Bush’s Iraq swagger a distant memory

In the heady days when US Marines toppled a huge statue of Saddam Hussein in central Baghdad, President George W. Bush was riding high on his mission to remake Iraq as a beacon of democracy.Now, the lights have dimmed on that adventure — and not just because of the power blackouts that still plague Iraq four and a half years after the deceptively easy US-led invasion.

Back then, Bush rode roughshod over widespread global opinion that the war would be a disaster. Six weeks after the March 2003 invasion, he appeared on an aircraft carrier under the banner “Mission accomplished.”

Now, the president is battling a Democratic-led Congress that is agitating for a quick exit of US troops, who have suffered more than 3,700 fatalities in Iraq. Estimates of Iraqi civilian deaths range from 70,000 to 655,000.

The clamor has grown as General David Petraeus, the US commander in Iraq, and Baghdad ambassador Ryan Crocker get set to testify in Congress next week ahead of a White House report reviewing a seven-month-old military “surge.”

But the future holds only bad and worse choices for the United States in Iraq, according to respected foreign-policy scholar Anthony Cordesman of Washington’s Center for Strategic and International Studies.

Arguing the case for “strategic patience” given oil-rich Iraq’s importance in a simmering region, Cordesman told a recent seminar after a visit to the country: “Our legacy, if we abandon Iraq, will not be quick or easy.

“It will be one of lasting suffering over five to 10 years.”

Nearly two-thirds of Americans feel Bush was “too eager” to wage war in Iraq and is handling the conflict badly, a Harris Poll survey this week said. But another poll by UPI/Zogby said 54 percent believe the Iraq war is not lost.

Over the past year, several best-selling books have laid bare what critics say was the rank incompetence that marked Bush’s foray into Iraq, which was sold as a life-or-death mission to prevent Saddam from threatening his enemies with nuclear or chemical annihilation.

In “Fiasco,” Washington Post journalist Thomas Ricks argues that the invasion “was based on perhaps the worst war plan in American history,” one that “confused removing Iraq’s regime with the far more difficult task of changing the entire country.”

Vice President Dick Cheney, former Pentagon chief Donald Rumsfeld and his deputy Paul Wolfowitz are accused of an ideologically driven crusade against Saddam that ignored all the dangers inherent in the war.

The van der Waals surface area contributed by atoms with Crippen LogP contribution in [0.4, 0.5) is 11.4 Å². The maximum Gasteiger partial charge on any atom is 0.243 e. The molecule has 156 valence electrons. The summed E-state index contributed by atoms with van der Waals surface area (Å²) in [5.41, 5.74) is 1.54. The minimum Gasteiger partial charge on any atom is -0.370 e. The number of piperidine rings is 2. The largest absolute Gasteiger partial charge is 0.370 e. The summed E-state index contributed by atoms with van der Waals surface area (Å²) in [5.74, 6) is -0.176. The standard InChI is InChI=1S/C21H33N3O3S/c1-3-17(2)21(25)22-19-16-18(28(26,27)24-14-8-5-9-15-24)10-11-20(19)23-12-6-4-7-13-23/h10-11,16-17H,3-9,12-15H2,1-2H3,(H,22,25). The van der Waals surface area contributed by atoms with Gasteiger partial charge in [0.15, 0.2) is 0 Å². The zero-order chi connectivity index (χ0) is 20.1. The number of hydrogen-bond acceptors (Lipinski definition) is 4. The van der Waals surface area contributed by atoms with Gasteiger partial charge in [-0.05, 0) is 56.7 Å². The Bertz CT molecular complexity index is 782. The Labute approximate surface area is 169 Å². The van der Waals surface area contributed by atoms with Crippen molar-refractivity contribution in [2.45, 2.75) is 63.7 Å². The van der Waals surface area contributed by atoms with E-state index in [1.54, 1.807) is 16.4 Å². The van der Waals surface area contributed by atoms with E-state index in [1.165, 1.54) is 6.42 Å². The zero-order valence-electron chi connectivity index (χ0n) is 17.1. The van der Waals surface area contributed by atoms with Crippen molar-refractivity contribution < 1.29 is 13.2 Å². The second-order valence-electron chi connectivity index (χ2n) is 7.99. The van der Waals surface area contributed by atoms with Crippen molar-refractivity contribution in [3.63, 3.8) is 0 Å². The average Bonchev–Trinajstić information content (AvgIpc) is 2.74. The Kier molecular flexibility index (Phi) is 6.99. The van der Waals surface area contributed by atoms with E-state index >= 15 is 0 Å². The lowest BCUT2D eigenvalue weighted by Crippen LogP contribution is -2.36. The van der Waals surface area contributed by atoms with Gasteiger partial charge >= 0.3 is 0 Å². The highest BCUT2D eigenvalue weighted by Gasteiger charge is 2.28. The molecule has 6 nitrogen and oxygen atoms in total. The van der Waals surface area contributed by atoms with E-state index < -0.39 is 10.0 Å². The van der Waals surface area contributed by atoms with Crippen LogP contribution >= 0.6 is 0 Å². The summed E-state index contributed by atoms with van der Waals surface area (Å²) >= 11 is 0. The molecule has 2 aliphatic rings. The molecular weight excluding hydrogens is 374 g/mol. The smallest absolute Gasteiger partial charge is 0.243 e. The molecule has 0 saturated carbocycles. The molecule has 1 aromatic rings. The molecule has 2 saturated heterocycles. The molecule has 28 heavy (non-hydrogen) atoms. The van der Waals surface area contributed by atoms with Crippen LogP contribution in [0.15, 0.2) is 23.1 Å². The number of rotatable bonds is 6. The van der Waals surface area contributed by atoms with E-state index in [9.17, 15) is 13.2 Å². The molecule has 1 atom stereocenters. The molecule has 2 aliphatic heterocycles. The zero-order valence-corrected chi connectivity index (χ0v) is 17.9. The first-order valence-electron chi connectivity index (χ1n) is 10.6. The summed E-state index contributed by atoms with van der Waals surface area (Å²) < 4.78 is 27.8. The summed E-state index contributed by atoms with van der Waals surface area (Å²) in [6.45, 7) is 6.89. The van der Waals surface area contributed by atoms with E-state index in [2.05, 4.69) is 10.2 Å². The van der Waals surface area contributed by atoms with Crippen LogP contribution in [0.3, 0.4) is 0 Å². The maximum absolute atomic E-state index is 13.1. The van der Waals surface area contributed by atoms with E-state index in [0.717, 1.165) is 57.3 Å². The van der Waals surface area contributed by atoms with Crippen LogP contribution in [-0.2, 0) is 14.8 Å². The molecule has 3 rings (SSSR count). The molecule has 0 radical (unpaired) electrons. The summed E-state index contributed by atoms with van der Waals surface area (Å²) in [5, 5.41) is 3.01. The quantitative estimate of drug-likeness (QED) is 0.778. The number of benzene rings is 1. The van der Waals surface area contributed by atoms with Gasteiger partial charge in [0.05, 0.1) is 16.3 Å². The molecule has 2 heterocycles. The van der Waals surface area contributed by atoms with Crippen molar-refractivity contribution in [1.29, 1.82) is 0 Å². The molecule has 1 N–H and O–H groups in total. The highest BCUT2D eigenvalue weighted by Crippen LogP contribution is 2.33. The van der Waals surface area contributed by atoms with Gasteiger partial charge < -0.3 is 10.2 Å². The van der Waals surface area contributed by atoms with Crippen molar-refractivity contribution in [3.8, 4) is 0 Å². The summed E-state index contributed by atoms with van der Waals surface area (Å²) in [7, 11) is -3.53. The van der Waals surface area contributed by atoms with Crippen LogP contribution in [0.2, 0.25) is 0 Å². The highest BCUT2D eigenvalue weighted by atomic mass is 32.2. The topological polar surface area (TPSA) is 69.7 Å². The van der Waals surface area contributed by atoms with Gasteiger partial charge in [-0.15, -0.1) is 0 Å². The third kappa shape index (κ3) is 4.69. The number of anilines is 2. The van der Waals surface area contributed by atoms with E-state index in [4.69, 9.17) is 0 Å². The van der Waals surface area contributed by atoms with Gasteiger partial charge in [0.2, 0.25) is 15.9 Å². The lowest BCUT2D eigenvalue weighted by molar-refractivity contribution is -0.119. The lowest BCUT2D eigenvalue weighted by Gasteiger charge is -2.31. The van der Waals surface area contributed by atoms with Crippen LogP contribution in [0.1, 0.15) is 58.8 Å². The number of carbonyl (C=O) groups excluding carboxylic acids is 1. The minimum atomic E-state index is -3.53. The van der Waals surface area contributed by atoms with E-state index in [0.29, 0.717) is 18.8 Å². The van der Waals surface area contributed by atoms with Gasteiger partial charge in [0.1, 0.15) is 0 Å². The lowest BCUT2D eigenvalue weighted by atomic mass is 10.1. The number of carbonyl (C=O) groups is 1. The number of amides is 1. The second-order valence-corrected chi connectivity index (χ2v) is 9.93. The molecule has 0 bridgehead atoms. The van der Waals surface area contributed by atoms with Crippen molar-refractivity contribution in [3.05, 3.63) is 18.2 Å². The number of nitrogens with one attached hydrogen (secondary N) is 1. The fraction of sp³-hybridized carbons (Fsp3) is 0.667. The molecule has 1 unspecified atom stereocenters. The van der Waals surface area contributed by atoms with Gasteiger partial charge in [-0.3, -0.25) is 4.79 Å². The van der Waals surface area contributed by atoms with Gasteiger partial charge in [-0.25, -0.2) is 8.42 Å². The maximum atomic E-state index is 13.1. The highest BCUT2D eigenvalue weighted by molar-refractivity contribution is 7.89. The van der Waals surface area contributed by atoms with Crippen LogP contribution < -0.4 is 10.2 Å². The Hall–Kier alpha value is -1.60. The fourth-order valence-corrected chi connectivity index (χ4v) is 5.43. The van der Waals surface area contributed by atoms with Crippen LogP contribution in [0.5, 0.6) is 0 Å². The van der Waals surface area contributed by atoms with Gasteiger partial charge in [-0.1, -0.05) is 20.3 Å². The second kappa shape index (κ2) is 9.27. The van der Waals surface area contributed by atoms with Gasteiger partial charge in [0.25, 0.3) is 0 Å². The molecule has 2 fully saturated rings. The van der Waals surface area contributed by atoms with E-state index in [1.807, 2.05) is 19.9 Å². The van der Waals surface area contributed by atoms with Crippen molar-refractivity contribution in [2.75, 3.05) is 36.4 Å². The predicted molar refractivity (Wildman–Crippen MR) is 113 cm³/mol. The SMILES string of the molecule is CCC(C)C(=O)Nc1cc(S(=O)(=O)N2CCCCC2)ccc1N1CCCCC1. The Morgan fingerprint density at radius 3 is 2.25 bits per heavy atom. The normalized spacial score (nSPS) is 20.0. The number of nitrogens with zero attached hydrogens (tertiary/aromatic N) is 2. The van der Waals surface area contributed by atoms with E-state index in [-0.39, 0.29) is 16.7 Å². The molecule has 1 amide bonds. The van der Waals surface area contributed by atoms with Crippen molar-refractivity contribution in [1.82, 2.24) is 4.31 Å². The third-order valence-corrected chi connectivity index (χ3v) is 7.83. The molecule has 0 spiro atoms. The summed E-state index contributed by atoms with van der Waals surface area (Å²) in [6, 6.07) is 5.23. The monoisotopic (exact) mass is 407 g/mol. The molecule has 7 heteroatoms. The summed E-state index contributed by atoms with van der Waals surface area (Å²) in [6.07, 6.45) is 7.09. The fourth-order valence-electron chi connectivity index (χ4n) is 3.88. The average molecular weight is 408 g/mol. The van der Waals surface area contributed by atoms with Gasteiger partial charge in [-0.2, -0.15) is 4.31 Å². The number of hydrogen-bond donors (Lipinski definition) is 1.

Far too few troops were deployed, no thinking was given to a post-war Iraq, pro-US Iraqi exiles with shady pasts enjoyed undue influence, and the development expertise of other branches of the US government was shunned.

Policy appeared to be made on the fly, such as US viceroy Paul Bremer’s fateful edict to disband the Iraqi army and so throw thousands of armed and angry men onto the streets, helping to foster Iraq’s bloody insurgency.

In the newly published “Dead Certain: The Presidency of George Bush,” GQ magazine journalist Robert Draper quotes Bush as saying that Bremer surprised everyone with his order — a claim that the former occupation chief denies.

Draper’s account adds to a slew of portrayals of Bush as a curiously disengaged commander in chief, allowing his top officials to fight endless turf wars while Iraq burned and the Taliban and Al-Qaeda regrouped in Afghanistan.

Bush himself, who hinted at a possible reduction in US troops during a surprise visit to Iraq this week, is adamant that history will be his judge.

In a late August speech to US veterans of 20th century conflicts in Asia, he warned that a hasty withdrawal from Iraq would trigger a bloodbath like that in Southeast Asia after the US defeat and retreat from Vietnam.

“A free Iraq is not going to transform the Middle East overnight, but a free Iraq will be a massive defeat for Al-Qaeda,” he added.

Senate Democratic leader Harry Reid retorted: “Our nation was misled by the Bush administration in an effort to gain support for the invasion of Iraq under false pretenses, leading to one of the worst foreign policy blunders in our history.”